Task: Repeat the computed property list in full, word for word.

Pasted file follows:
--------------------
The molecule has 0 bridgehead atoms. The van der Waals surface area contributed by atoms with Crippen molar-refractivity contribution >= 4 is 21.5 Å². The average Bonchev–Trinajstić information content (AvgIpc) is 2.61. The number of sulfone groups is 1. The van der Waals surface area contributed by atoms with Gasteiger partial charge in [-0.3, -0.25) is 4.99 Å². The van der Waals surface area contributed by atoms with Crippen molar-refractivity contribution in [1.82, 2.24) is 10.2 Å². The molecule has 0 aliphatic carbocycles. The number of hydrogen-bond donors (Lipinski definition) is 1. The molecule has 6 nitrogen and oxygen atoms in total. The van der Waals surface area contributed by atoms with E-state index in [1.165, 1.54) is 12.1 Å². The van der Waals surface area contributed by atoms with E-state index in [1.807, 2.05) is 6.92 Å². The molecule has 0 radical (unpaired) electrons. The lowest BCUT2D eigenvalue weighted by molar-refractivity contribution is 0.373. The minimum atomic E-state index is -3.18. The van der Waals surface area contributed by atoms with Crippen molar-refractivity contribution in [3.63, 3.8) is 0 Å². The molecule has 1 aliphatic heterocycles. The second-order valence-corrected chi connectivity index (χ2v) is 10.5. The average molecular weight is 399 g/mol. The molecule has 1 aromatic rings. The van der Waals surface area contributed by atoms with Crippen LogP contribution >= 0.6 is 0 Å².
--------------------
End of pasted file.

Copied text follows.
The molecule has 0 bridgehead atoms. The van der Waals surface area contributed by atoms with Crippen molar-refractivity contribution >= 4 is 21.5 Å². The average Bonchev–Trinajstić information content (AvgIpc) is 2.61. The number of sulfone groups is 1. The van der Waals surface area contributed by atoms with Gasteiger partial charge in [-0.3, -0.25) is 4.99 Å². The van der Waals surface area contributed by atoms with Crippen molar-refractivity contribution in [1.82, 2.24) is 10.2 Å². The molecule has 0 aliphatic carbocycles. The number of hydrogen-bond donors (Lipinski definition) is 1. The molecule has 6 nitrogen and oxygen atoms in total. The van der Waals surface area contributed by atoms with E-state index in [1.165, 1.54) is 12.1 Å². The van der Waals surface area contributed by atoms with E-state index in [1.807, 2.05) is 6.92 Å². The molecule has 0 radical (unpaired) electrons. The lowest BCUT2D eigenvalue weighted by molar-refractivity contribution is 0.373. The minimum atomic E-state index is -3.18. The van der Waals surface area contributed by atoms with Crippen molar-refractivity contribution in [3.63, 3.8) is 0 Å². The molecule has 1 aliphatic heterocycles. The second-order valence-corrected chi connectivity index (χ2v) is 10.5. The average molecular weight is 399 g/mol. The molecule has 1 aromatic rings. The van der Waals surface area contributed by atoms with Crippen LogP contribution >= 0.6 is 0 Å².